Spain nabs 3 al-Qaeda suspects with explosives
Three suspected al-Qaeda members arrested in possession of explosives were planning an attack on European soil, the Spanish interior minister said.
Authorities found "clear indications" the trio was plotting to strike in Spain or another European country, Jorge Fernandez Diaz told a press conference in Madrid.
He described two of the three suspects as "extremely dangerous persons" who were the "operational" elements of the cell.
Security forces had earlier identified the two men as Chechens and the third suspect as a Turkish national who acted as a "facilitator."
Mexican elections court deals setback to left
Mexico's TEPJF electoral court has rejected the request made by the leftist Progressive Movement coalition for a special audit of the results of the July 1 presidential election.
The coalition's request falls outside the court's "legal functions and purview," the TEPFJ said in a statement.
The Progressive Movement has demanded that the results of the presidential election, which was won by the Institutional Revolutionary Party, or PRI, be thrown out, alleging that the winning alliance exceeded campaign spending limits and engaged in vote-buying with funds obtained from illicit sources.
PRI candidate Enrique Peña Nieto won the presidential election with 38.21 percent of the vote, while leftist candidate Andres Manuel Lopez Obrador took second place with 31.59 percent, according to the final official results released by the Federal Electoral Institute, or IFE.
The TEPJF cannot force the IFE, Mexico's highest elections agency, to take an action whose purpose "is to create a special audit procedure or simply to resolve administrative proceedings in a summary manner," Magistrate Pedro Esteban Penagos said.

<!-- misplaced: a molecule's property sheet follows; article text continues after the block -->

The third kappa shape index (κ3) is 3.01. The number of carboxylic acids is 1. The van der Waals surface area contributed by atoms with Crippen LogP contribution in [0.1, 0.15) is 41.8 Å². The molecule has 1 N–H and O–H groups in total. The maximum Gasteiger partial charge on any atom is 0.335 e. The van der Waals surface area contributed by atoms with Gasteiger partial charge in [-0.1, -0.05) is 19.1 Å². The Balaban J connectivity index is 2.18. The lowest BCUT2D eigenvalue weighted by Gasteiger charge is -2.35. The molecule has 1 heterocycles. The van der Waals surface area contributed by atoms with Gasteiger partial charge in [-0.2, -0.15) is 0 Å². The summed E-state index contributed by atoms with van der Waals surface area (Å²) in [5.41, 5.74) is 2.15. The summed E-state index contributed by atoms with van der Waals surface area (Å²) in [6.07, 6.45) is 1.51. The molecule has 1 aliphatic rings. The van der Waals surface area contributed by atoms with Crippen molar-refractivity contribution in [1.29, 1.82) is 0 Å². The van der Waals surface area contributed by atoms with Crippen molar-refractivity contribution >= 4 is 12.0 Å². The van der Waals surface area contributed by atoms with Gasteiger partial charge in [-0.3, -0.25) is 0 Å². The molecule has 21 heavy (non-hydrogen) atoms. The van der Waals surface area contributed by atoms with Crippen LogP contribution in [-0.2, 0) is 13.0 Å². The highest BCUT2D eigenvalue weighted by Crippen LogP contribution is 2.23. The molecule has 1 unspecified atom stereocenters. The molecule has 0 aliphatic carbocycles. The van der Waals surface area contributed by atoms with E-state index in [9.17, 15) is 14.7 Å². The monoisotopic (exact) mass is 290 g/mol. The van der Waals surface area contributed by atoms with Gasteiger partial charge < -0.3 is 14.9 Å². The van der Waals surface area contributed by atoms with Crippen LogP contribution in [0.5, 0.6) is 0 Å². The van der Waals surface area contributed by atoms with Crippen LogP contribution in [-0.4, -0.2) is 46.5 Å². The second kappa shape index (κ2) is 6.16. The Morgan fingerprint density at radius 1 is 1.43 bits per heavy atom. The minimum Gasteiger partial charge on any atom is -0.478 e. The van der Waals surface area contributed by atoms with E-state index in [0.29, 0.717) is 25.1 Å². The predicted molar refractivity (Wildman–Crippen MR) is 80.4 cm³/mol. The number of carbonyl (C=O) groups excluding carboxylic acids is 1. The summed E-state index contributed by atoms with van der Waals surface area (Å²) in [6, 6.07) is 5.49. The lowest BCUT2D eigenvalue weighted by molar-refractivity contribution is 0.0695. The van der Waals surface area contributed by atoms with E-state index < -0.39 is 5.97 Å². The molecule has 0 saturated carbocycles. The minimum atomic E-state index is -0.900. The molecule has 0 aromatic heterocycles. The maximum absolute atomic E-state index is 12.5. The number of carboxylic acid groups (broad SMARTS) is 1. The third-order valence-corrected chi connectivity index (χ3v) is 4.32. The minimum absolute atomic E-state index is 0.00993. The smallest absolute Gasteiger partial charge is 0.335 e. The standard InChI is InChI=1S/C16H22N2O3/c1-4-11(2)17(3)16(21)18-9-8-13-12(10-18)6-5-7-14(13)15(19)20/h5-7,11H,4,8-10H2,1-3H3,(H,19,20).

Cartel leader captured in Mexico
One of the suspected leaders of the La Barredora drug cartel and three of his associates were captured in northwest Mexico, the Public Safety Secretariat said.
Gino Huerta Moreno, who went by the alias Arturo Moreno Araujo, is considered the top leader and one of the founders of La Barredora, the secretariat said.
The Federal Police arrested Huerta Moreno in San Sebastian en Los Mochis, a city in Sinaloa state, where the suspected drug trafficker is from, the secretariat said in a statement.
The 30-year-old Huerta Moreno was identified by intelligence reports as the gang's coordinator of kidnappings and contract killings, federal officials said.
La Barredora "mutilated its victims" and dumped their bodies "with intimidating messages for rival gangs," the secretariat said.
Chavez denies getting medical checkup in Brazil
Venezuelan President Hugo Chavez, who has been battling cancer since June 2011, said he feels fine and denied rumors that he submitted to a medical checkup during his just-completed offical visit to Brazil.
"I feel very well. I know that some, I think the mentally sick, and also with a certain sadism, take advantage of anything ... and OK it will continue being like this, any opportunity to continue sending their messages," said Chavez at a press conference upon his return from Brazil, where he attended the ceremony for Venezuela's entry as a full partner into the Mercosur trade bloc.
"It's absurd and totally false that they took me ... to a hospital and, I don't know, well it's a complete tale, like a movie," said the leftist president.